This is a long-standing problem. I have campaigned on it three times under two different Governments. We in Newark do not have secondary schools that are fit for our children. It is the most important subject in my constituency. Although siren voices in the town talk about other subjects, this is 100% my first priority and will remain so until the problem is solved.

The difficulty is that although the fabric of the schools leaves a great deal to be desired—I will expand on that in a moment—the schools themselves are absolutely first class in the product that they turn out. The children are well-taught; leadership is exemplary; and the boards of governors are first class. It is desperately important that we build confidence in schools such as the Newark academy, which only recently became an academy, and the Magnus school, rather than simply criticising them, given that the criticism rests on the fabric of the school, not on the product being delivered.

If I undermine confidence in those schools and ensure by the words that I speak in this debate that parents do not send children to them, I will exacerbate the problem of the so-called Lincolnshire drift. I am trying not to get excited about it, but it is terribly difficult when children from Newark seek to have their secondary schooling in Lincolnshire or at schools such as Toot Hill in Bingham or the Tuxford academy rather than in their home town. The fewer children go to our schools, the less money those schools will attract and the more their fortunes will decline.

I must argue about the fabric of the schools, while trying to build confidence in the teaching delivered, in which I have huge confidence. However, there is a problem. For instance, the principal of Newark academy, who is here today, tells me that 180 places are available for the forthcoming academic year, yet only 91 applications have been made so far. The town’s two desperately important secondary schools are under capacity.

Mrs Sue Jenkins says:

“My concern is the environment of my year 7 daughter, who eats lunch squatted on the floor because the building she learns in fails her. Unless the school is rebuilt sooner, she and her cohort will do this for the rest of their time at secondary school. As parents, we do not expect our children to be mistreated in this way. We chose Newark academy because it is a great school in a great area, but the building is letting the school and the community down… Local council money has been used for years on numerous projects to patchily keep the failing structural fabric of the building going, throwing good money after bad.”

The principal, Mrs Karine Jasper, makes the point clearly:

“The Newark Academy, formerly the Grove School, has been seeking a new build for years. Everything has been done and is under way to ensure that all parts of the jigsaw are in place to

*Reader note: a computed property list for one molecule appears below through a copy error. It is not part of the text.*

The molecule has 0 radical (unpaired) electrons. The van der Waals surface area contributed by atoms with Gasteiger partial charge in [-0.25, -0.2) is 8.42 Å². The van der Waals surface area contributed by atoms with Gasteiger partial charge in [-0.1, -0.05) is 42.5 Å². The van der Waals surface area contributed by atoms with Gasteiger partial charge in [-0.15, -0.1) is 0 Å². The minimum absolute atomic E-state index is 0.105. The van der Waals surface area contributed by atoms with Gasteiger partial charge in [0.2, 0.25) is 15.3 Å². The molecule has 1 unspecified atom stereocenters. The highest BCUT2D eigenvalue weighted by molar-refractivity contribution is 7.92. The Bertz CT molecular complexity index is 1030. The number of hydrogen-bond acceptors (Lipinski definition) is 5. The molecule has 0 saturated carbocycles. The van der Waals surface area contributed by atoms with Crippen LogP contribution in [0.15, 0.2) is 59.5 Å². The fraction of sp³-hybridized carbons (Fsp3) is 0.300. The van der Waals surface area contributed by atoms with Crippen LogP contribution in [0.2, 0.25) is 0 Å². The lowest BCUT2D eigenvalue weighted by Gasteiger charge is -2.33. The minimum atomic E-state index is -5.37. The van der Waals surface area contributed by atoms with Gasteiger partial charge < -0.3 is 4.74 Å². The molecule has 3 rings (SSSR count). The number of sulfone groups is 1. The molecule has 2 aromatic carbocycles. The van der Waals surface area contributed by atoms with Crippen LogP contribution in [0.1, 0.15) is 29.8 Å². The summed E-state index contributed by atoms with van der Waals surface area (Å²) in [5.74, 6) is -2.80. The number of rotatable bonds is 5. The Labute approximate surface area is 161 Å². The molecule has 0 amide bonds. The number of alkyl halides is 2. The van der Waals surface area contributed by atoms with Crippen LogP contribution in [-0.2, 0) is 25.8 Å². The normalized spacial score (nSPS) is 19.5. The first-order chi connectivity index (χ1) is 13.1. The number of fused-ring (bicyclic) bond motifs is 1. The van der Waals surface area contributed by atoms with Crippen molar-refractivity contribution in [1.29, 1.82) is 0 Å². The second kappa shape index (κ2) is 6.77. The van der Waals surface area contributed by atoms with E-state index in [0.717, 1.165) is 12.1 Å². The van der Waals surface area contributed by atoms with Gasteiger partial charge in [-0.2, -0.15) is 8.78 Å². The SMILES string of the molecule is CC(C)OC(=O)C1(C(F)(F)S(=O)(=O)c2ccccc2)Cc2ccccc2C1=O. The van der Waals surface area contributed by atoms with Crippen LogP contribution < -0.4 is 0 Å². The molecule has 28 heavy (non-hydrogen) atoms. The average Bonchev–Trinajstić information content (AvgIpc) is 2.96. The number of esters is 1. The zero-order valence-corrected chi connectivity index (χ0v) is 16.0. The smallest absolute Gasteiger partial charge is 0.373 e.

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catapult the school to providing an outstanding education. It is now an academy…a new board of governors is in place…the senior leadership team has been restructured, the students are ready to learn…staff are working hard to rapidly improve lessons and outcomes. One vital piece is missing—the building. This is urgently needed for the community. The final piece of the jigsaw is a building simply fit for purpose, where children are nurtured, success is realised and high aspirations are the norm.”

Those are two desperately heart-touching and important quotes from different parts of the community. The Minister knows that I appreciate that I am not pushing against a closed door—he is completely sensitive to such functions—but he will forgive me if I bring up an issue straight from the heart of my community. We could discuss all the technical stuff. I could talk about engagement, tranches, waves of money and so on. Can we cut through all that? Why is the rebuild of the academy taking so long? I do not know whether the Minister can answer that, but it is not as important as what we can do about it. How can we bring forward the rebuild?

The Minister is fully aware of what a difficult state the school is in. For instance, under the Building Schools for the Future programme, for which I hold no brief and I know he holds none, it was proposed that the Grove, as it was called at the time, would become a sample school. I humbly suggest to him that we might be able to resurrect that plan. I know that the schemes are in place. It might save time and money if we considered it. I ask him, with respect, to address the matter as urgently and carefully as he can in his reply.

That brings me to the fact that last summer, more than £2 million was spent on the academy. As we have heard, it was spent just patching it up. Yes, it is fit for purpose; yes, children can learn there adequately; but by golly, it is sensitive and difficult. For instance, I have recently been told that if more than 2.5 inches of snow falls, kids cannot be taught in the flat-roofed areas of the academy in case the roofs collapse. As a result, the school’s heating is concentrated in those areas to melt the snow. They may as well have a snow sentry standing outside with a ruler saying, “Ay up! We’re approaching two and a half—everybody out.” We cannot continue to lose teaching days at the school. It simply does not answer in the 21st century.

I could spend the whole of my brief time talking about the academy, but I must mention the Magnus school, which I also ask the Minister to consider. What plans does he have for refurbishing it? I understand that the Magnus school cannot be rebuilt—I love it, but that is not going to happen—but I cannot pass on without mentioning it, any more than I can without mentioning Toot Hill school in Bingham, which is not in Lincolnshire but which leaches students away from the academy and the Magnus school, despite being in barely better condition than the academy, from which it tends to take a large number of students. I would be awfully grateful if he shed the light of his countenance on that issue.